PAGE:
SANTA CLARA, Calif. -- One legal headache for Intel Corp. is over while another court battle is heating up.
Intel today announced the U.S. government has provided notification that it has closed a three-year-old antitrust probe of the company, but also today came reports that Broadcom Corp. has asked a California court for a preliminary injunction against Intel for alleged theft of trade secrets.
The court action is in response to Intel's charges that Broadcom had infringed upon its patents and misappropriation of trade secrets (see Aug. 30 story).
Irvine, Calif.-based Broadcom named Intel and the company's Level One Communications subsidiary in the lawsuit. Reports from Reuters news service today quoted a Broadcom spokesman as saying, "What we want is for an order that would put Broadcom back in the position it would otherwise have enjoyed if Intel hadn't employed Broadcom's technology."
Intel's lawsuit, filed last month in the U.S. District Court of Delaware, charges Broadcom with a "carefully crafted plan" to base its business around Intel's communications-chip technology. The suit follows Intel's move last March to file an injunction in the Superior Court of California against several former employees from joining Broadcom, its rival in communications ICs. The ex-Intel employees were reportedly working on key projects within Intel's Level One Communications subsidiary, which supplies transceivers, hub ICs, and telecommunications chips. Intel acquired Level One last year for about $1.2 billion.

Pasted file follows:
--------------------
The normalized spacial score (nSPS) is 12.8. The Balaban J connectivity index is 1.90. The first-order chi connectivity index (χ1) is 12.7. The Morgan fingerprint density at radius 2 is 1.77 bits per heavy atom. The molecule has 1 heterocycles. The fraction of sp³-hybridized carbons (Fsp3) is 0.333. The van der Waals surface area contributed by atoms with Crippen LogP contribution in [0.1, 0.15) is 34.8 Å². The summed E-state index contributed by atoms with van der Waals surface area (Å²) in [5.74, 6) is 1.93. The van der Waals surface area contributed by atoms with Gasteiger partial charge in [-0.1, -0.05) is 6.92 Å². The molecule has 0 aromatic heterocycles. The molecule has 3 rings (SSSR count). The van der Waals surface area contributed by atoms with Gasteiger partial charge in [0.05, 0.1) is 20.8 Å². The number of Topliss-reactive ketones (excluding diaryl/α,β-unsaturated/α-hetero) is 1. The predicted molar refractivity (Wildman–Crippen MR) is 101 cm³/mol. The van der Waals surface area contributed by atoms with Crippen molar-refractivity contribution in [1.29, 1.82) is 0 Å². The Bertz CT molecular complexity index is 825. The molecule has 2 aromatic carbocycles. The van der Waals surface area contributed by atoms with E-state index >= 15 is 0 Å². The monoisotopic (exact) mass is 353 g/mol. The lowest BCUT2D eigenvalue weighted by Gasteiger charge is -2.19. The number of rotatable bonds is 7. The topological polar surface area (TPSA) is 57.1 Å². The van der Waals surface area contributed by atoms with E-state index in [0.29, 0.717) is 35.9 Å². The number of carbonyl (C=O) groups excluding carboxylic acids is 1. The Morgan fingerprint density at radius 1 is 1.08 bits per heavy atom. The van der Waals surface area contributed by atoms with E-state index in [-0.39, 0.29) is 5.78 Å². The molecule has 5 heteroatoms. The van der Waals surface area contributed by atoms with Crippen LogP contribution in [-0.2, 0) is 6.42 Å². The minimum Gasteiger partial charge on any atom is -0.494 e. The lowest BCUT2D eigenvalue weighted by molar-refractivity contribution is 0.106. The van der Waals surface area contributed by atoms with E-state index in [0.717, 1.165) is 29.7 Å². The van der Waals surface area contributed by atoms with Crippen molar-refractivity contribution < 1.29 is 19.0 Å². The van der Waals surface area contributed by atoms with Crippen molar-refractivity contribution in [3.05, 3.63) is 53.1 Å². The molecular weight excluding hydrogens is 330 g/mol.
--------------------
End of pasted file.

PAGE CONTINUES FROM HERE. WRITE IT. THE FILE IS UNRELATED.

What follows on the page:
Within a week after Intel's suit, Broadcom CEO Henry T. Nicholas III called the most recent charges "outrageous" and he accused the Santa Clara chip giant of resorting to "specious litigation in the courts rather than competition in the marketplace" (see Sept. 5 story).
Meanwhile, Intel sees the closing of the U.S. antitrust probe as vindication. The Federal Trade Commission had been investigating Intel's business practices since September 1997 in response to complaints by Intergraph Corp., Compaq Computer Corp. and Digital Equipment Corp. An earlier case was settled in March 1999, but the FTC said it would continue investigating Intel's business practices, including its growing strength in the chip set market.
"The closure of the investigation reflects our view that Intel conducts its business in an ethical and lawful manner," Intel chairman Craig Barrett said in a statement. Intel said it was informed in a letter to Barrett from Richard Parker, director of the FTC's Bureau of Competition, that the antitrust investigation was being closed.
The FTC also closed its investigation of whether Intel's acquisition of Chips and Technologies Inc. and its equity in Real3D had any anti-competitive effect on the graphic components market or other computer hardware markets, Intel said. The FTC had announced in February 1998 that it would not sue to block those acquisitions, but was keeping its file open to continue to review their possible effects.
--Additional reporting by George Leopold of EET.